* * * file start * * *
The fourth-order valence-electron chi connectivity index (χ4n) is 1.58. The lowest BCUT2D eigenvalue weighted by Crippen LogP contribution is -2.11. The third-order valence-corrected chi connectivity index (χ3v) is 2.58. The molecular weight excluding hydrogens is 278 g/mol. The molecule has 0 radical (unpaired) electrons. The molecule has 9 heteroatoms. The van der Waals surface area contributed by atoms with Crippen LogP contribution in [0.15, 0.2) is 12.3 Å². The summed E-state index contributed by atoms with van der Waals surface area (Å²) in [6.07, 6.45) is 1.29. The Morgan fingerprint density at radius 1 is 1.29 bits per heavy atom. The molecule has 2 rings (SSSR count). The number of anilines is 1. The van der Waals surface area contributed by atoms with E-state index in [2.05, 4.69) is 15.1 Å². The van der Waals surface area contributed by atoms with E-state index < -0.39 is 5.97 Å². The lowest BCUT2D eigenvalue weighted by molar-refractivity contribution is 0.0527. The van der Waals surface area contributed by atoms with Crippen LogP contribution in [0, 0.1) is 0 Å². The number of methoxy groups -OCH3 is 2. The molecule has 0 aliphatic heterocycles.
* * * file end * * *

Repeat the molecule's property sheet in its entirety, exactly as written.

The fourth-order valence-electron chi connectivity index (χ4n) is 1.58. The lowest BCUT2D eigenvalue weighted by Crippen LogP contribution is -2.11. The third-order valence-corrected chi connectivity index (χ3v) is 2.58. The molecular weight excluding hydrogens is 278 g/mol. The molecule has 0 radical (unpaired) electrons. The molecule has 9 heteroatoms. The van der Waals surface area contributed by atoms with Crippen LogP contribution in [0.15, 0.2) is 12.3 Å². The summed E-state index contributed by atoms with van der Waals surface area (Å²) in [6.07, 6.45) is 1.29. The Morgan fingerprint density at radius 1 is 1.29 bits per heavy atom. The molecule has 2 rings (SSSR count). The number of anilines is 1. The van der Waals surface area contributed by atoms with E-state index in [2.05, 4.69) is 15.1 Å². The van der Waals surface area contributed by atoms with E-state index < -0.39 is 5.97 Å². The lowest BCUT2D eigenvalue weighted by molar-refractivity contribution is 0.0527. The van der Waals surface area contributed by atoms with Crippen LogP contribution in [0, 0.1) is 0 Å². The number of methoxy groups -OCH3 is 2. The molecule has 0 aliphatic heterocycles.